Now, so bloggers contend that such a punishment was much too harsh  –that there was no victim here, e.g. nobody got hurt, there was no bullying, it was just boys being boys. But the problem was that argument is that there was a victim — the school district. They have every right to protect their image upon behalf of the other students and parents who live in that district.

So what’s the bottom line? First of all, parents really need to sit down and educate their kids about the dangers of social media. This is an important conversation. And the takeaway is that you have to impress upon your child to THINK AHEAD BEFORE they post anything on twitter, text, or Facebook.

What they need to understand is that something that is posted when they are 16 may come back to haunt them 5, 10, or even 20 years later.

Sounds scary, but alas, such are the times in which we live.

DANGERS OF CYBERSPACE: Now Athletes are Having their Twitter Accounts Scanned

Life used to be so much simpler with sports parenting….

But these days, in the year 2012, we have yet new challenges to encounter, most notably concerns about social media. We already know about Facebook and kids posting stupid comments and photos online that only result in trouble for them…but now as Twitter becomes more popular, athletes are even more vulnerable than ever before.

Don’t forget the cautionary case of Yuri Wright, the talented HS football prospect from Don Bosco Prep in NJ, who tweeted last year some racially and sexually suggestive nonsense. Within hours, several major football programs rescinded their offers to Wright, and the HS expelled him. You  have to wonder: a little proactive forethought would have saved this kid from a world of upheaval.

Now, more and more universities, as Doug Abrams covered on today’s show, are scanning their athletes’ twitter feeds, and have even gone so far to ban a number of words or terms from being used. The Univ of Kentucky and Louisvlle have a long, long list of banned words from twitter.

If it all sounds bizarre, well, yes, I guess it is. But then again, major universities don’t want to risk their athletic programs because one of their athletes puts out something dumb on twitter.

What’s the takeaway for sports parents?

Very simple. In much the same way that you need to educate your athlete about education, drugs, steroids, sportsmanship, and so on, you now need to add concerns about social media to the list. Unfortunately for sports parents today, the list only seems to get longer.

As I noted, sports parenting used to be a lot easier.


“Big Brother is Watching You!”… Colleges Hire Outside Firms to Monitor Athletes’ Posting on Social Media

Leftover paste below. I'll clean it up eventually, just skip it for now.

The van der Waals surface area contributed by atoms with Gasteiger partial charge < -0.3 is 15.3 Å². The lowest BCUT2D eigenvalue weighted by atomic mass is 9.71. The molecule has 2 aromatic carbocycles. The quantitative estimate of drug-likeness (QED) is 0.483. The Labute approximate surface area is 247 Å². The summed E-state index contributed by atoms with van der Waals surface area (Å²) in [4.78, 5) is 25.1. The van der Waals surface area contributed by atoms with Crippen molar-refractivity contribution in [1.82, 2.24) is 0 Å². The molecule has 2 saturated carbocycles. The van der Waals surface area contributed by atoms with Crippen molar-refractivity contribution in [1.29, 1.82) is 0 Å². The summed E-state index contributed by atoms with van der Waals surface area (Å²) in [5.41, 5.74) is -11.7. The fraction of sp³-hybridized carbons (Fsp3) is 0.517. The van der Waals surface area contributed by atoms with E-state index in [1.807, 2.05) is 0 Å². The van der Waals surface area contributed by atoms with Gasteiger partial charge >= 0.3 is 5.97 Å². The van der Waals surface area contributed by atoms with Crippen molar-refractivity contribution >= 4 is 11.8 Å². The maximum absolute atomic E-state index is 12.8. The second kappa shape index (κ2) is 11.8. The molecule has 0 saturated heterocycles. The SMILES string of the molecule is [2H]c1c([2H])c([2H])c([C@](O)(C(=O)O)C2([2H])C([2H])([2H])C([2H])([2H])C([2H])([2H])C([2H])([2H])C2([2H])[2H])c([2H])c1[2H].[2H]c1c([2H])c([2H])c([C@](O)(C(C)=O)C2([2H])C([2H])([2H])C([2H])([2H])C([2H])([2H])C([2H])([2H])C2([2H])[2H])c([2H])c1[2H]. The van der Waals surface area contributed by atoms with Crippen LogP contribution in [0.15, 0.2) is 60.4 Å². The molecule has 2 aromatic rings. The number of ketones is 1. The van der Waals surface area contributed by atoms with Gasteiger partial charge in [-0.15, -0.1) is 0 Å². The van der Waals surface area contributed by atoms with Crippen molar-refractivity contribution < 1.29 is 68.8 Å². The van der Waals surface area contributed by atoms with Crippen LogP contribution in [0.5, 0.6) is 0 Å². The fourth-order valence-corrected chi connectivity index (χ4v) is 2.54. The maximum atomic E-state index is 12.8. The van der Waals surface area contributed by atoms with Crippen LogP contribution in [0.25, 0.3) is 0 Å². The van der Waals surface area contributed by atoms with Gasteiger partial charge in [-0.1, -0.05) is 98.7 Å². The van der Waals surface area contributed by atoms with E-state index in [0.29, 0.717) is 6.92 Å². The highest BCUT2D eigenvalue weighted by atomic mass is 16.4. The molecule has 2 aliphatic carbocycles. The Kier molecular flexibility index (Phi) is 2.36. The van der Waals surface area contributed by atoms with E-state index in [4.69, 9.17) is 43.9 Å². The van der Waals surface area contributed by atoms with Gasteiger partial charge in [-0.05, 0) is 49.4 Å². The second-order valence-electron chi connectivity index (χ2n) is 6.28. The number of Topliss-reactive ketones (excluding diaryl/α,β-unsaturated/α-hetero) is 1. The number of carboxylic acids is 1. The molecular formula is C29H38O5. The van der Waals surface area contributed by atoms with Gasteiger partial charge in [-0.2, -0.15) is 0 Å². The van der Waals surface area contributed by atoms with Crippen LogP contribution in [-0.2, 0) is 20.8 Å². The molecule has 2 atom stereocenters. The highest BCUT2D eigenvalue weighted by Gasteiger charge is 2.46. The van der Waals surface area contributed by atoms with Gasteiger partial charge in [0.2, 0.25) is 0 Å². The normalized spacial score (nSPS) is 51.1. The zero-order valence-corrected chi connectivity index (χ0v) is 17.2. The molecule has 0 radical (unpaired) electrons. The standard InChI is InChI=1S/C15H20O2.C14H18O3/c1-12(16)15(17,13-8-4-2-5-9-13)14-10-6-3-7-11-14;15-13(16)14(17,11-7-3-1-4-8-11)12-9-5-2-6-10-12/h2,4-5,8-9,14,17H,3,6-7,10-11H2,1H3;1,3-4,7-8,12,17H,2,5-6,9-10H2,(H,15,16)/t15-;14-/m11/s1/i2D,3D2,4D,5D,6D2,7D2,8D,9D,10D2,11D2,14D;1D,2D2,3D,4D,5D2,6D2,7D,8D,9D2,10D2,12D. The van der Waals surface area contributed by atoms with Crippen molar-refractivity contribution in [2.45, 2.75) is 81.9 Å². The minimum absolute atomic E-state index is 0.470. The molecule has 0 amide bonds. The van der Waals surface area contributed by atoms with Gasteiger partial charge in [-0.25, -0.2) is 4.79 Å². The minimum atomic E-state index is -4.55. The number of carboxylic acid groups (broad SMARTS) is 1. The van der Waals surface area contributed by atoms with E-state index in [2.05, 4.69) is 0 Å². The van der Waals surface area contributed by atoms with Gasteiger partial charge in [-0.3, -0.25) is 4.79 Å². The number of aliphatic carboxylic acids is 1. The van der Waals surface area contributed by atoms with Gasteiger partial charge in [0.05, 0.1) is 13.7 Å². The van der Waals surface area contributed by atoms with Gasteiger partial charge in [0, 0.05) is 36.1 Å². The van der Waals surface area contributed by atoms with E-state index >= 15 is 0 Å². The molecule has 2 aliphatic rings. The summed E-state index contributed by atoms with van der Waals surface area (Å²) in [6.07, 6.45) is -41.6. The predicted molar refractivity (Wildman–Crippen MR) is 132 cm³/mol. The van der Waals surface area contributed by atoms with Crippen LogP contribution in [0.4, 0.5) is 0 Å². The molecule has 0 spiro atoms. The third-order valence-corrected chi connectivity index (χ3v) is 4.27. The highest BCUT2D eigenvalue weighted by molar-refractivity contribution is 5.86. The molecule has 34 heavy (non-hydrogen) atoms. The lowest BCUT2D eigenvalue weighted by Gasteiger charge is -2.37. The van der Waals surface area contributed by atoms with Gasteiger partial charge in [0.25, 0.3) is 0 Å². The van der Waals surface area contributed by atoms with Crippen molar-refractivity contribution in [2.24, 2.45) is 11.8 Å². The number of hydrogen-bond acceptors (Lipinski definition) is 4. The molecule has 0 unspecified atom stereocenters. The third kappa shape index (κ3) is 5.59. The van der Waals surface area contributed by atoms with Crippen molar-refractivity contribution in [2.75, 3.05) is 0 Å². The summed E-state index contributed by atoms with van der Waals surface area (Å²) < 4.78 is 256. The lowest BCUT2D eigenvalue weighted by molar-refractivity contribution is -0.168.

“So here’s how it works…if your son or daughter wants to play intercollegiate sports at our university, he or she has to first sign a waiver that gives us access to all of her social media, including the password to their Facebook account, twitter account, and so on.”

Can that be possible? Isn’t that illegal? Isn’t that an invasion of privacy?

According to law professor Doug Abrams, actually, this IS possible….it’s NOT illegal…and it’s NOT an invasion of privacy.

I’m oversimplifying, of course, but more and more colleges and universities with big-time sports programs don’t want to risk having one of their athletes post something in cyberspace that might somehow jeopardize the overall athletic department. According to an excellent article by Pete Thamel in the NY Times, this is exactly what happened to the football program at the Univ of North Carolina, when a player posted a tweet that mentioned that he received some free (and illegal) benefits.

That tweet caught the NCAA’s eye, an investigation ensued, and UNC ended up being punished by losing 15 scholarships and not being able to go to a bowl game.

With millions on the line for major sports programs, no athletic director wants to be tripped up by some poorly thought-out comment online by an athlete. As a result, colleges are now hiring outside services to monitor the activities of their athletes in cyberspace.

The lesson? Student-athletes have to be strongly educated and cautioned about the kinds of comments and opinions they post online. As Professor Abrams suggests, the best way to do that is to be proactive and lto aunch a major offensive which educates young athletes to THINK TWICE before tweeting or writing comments on Facebook.

Don’t forget the example of Yuri Wright, the top HS football prospect from northern NJ. He wrote some stupid tweets, and within 24 hours, the Univ of Michigan rescinded its scholarship off and his HS (a parochial school) expelled him.

The bottom line? Yes,  colleges and most likely high schools CAN monitor your kid’s online postings. Better to warn your kids now before they suffer the consequences.

Parents Have to Teach Student-Athletes about the Dangers of Social Media

It just seems like an endless comedy of errors….but sadly, there’s nothing funny about what’s going on. Consider these recent cases:

o A top HS football player puts out a variety of offensive sexual and racial comments on his Twitter account. Within days, he’s expelled from his HS, and top college recruiters like the Univ of Michigan say, “Thanks, but we’re going to rescind our college scholarship offer.”

o A HS football coach from Maine says that he “accidentally” posted a nude photo of himself online. He quickly resigned from his post before he could be fired by the school board.

o A youth baseball league official uses the “n” word on a web posting, and he’s immediately suspended. His defense? He says he wasn’t even aware of what he had written.

My colleague Doug Abrams is one of the nation’s leading experts of the dangers of cyberspace. He’ll be the first to tell you that we’re just not doing a good enough job of educating our kids (or ourselves, for that matter) about always thinking TWICE before you post something on Twitter, Facebook, etc. 

The simple truth is that once it’s online, everybody can see it – friends, relatives, colleagues, college recruiters, bosses, you name it. And once it’s out there for everyone to see, it sure is hard to stop your thoughts or photos from going viral.

And here’s the sad part…all of these incidents could have easily been prevented. All it took was a little thought to say to oneself, “If I post this, could it someday come back to haunt me?”